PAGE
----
For example, if you select the H (Hue) radio button, which is the default setting, the slider colors represent the full 8-bit range of hues. If you select S (Saturation), the slider shows the current hue at full saturation at the top of the slider, down to no saturation—or gray—at the bottom of the slider.

If you select B (Brightness), the slider shows the 8-bit range of brightness values, from solid color at the top of the slider to absolute black at the bottom.

You also can select R (Red), G (Green), or B (Blue), in which case the top of the slider shows you what the current color looks like when subjected to full-intensity red, green, or blue (respectively), and the bottom of the slider shows every bit of red, green, or blue subtracted.

For a proper introduction to the HSB and RGB color models, including definitions of specific terms such as hue, saturation, and brightness.

  • Color field: The color field shows a 16-bit range of variations on the current slider color. Click inside it to move the color selection marker and, thereby, select a new color. The field graphs colors against the two remaining attributes not represented by the color slider.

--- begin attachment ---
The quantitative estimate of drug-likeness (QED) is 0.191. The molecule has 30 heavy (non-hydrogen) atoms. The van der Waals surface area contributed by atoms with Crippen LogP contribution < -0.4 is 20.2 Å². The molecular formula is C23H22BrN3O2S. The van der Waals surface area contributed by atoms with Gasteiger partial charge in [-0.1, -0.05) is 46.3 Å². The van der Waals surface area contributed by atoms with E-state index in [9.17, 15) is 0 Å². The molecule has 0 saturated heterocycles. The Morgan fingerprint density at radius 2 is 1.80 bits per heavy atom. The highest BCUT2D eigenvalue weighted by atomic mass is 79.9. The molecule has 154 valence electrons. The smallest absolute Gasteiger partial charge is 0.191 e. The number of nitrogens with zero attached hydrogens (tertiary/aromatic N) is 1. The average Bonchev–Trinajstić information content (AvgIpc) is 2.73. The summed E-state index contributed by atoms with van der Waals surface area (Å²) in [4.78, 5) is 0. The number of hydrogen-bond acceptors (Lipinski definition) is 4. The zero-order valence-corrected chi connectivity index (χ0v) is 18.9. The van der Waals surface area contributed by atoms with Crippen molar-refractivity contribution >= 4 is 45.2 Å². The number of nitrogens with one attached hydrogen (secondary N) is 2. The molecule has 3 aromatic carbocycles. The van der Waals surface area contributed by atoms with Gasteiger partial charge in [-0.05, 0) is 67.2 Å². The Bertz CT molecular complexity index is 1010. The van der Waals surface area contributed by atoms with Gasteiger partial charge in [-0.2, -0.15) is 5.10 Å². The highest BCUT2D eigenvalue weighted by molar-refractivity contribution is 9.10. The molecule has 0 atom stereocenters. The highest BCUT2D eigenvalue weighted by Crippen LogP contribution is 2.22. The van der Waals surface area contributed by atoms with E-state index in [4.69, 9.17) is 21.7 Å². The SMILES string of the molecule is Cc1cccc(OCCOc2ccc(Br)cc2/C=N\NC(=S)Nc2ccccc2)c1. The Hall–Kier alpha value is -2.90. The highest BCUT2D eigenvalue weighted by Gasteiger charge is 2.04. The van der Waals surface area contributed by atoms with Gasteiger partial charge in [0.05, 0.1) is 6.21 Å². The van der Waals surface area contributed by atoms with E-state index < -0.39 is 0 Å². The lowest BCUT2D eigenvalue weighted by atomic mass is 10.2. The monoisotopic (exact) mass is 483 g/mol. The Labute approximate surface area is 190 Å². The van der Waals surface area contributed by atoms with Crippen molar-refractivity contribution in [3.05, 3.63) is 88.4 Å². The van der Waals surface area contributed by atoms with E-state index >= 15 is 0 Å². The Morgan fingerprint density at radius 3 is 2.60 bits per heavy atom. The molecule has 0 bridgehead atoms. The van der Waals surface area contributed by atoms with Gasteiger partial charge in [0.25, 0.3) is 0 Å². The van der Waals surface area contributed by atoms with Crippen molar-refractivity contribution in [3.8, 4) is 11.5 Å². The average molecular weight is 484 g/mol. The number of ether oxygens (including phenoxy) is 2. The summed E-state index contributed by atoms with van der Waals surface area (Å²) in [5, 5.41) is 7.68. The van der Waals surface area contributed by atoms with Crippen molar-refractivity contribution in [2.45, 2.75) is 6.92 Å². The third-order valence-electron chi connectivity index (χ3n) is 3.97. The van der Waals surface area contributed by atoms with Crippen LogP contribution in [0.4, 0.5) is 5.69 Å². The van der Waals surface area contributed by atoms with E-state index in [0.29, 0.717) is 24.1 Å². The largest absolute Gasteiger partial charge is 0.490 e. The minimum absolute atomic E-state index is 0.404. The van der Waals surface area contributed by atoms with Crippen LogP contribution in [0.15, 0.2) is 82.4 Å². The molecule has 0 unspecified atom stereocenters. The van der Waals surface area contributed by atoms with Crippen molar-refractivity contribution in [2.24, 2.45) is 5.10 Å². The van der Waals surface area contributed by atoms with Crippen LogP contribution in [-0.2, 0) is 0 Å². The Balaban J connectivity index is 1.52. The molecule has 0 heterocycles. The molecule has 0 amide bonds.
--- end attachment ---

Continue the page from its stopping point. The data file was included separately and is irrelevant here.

For example, if you select the H (Hue) radio button, the field graphs colors according to brightness vertically and saturation horizontally, as demonstrated in the first example of Figure below.

Figure-3: The color field graphs colors against the two attributes not represented in the slider. Here you can see how color is laid out when you select (top to bottom) the H (Hue), S (Saturation), and B (Brightness) radio buttons.

The other examples show what happens to the color field when you select the S (Saturation) and B (Brightness) radio buttons. Likewise, Figure below shows how the field graphs colors when you select the R (Red), G (Green), and B (Blue) radio buttons.

Figure-4: The results of selecting (top to bottom) the R (Red), G (Green), and B (Blue) radio buttons.

Obviously, it would help to see these images in color, but you probably couldn’t afford this big, fat book if we’d printed it in full color. So I recommend you experiment with the Color Picker inside your version of Photoshop.